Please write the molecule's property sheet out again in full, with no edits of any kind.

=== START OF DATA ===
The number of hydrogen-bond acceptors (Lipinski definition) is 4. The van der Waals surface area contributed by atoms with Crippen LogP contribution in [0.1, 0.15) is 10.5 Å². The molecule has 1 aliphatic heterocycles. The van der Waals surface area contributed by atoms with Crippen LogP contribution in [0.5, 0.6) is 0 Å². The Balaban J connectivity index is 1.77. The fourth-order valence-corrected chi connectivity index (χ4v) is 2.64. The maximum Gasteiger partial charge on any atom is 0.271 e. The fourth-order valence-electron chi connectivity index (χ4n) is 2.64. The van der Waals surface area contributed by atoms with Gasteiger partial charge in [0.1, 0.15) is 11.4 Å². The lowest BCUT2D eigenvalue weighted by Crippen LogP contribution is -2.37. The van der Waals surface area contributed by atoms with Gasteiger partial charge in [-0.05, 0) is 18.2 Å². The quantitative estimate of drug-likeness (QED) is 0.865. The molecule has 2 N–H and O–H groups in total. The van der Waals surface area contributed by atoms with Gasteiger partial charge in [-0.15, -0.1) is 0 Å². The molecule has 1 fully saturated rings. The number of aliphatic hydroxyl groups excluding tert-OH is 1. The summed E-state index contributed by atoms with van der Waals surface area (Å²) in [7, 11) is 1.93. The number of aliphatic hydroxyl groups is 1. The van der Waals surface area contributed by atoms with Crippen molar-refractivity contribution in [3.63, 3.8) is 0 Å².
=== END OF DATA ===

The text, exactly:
The number of hydrogen-bond acceptors (Lipinski definition) is 4. The van der Waals surface area contributed by atoms with Crippen LogP contribution in [0.1, 0.15) is 10.5 Å². The molecule has 1 aliphatic heterocycles. The van der Waals surface area contributed by atoms with Crippen LogP contribution in [0.5, 0.6) is 0 Å². The Balaban J connectivity index is 1.77. The fourth-order valence-corrected chi connectivity index (χ4v) is 2.64. The maximum Gasteiger partial charge on any atom is 0.271 e. The fourth-order valence-electron chi connectivity index (χ4n) is 2.64. The van der Waals surface area contributed by atoms with Gasteiger partial charge in [0.1, 0.15) is 11.4 Å². The lowest BCUT2D eigenvalue weighted by Crippen LogP contribution is -2.37. The van der Waals surface area contributed by atoms with Gasteiger partial charge in [-0.05, 0) is 18.2 Å². The quantitative estimate of drug-likeness (QED) is 0.865. The molecule has 2 N–H and O–H groups in total. The van der Waals surface area contributed by atoms with Gasteiger partial charge in [-0.15, -0.1) is 0 Å². The molecule has 1 fully saturated rings. The number of aliphatic hydroxyl groups excluding tert-OH is 1. The summed E-state index contributed by atoms with van der Waals surface area (Å²) in [7, 11) is 1.93. The number of aliphatic hydroxyl groups is 1. The van der Waals surface area contributed by atoms with Crippen molar-refractivity contribution in [3.63, 3.8) is 0 Å².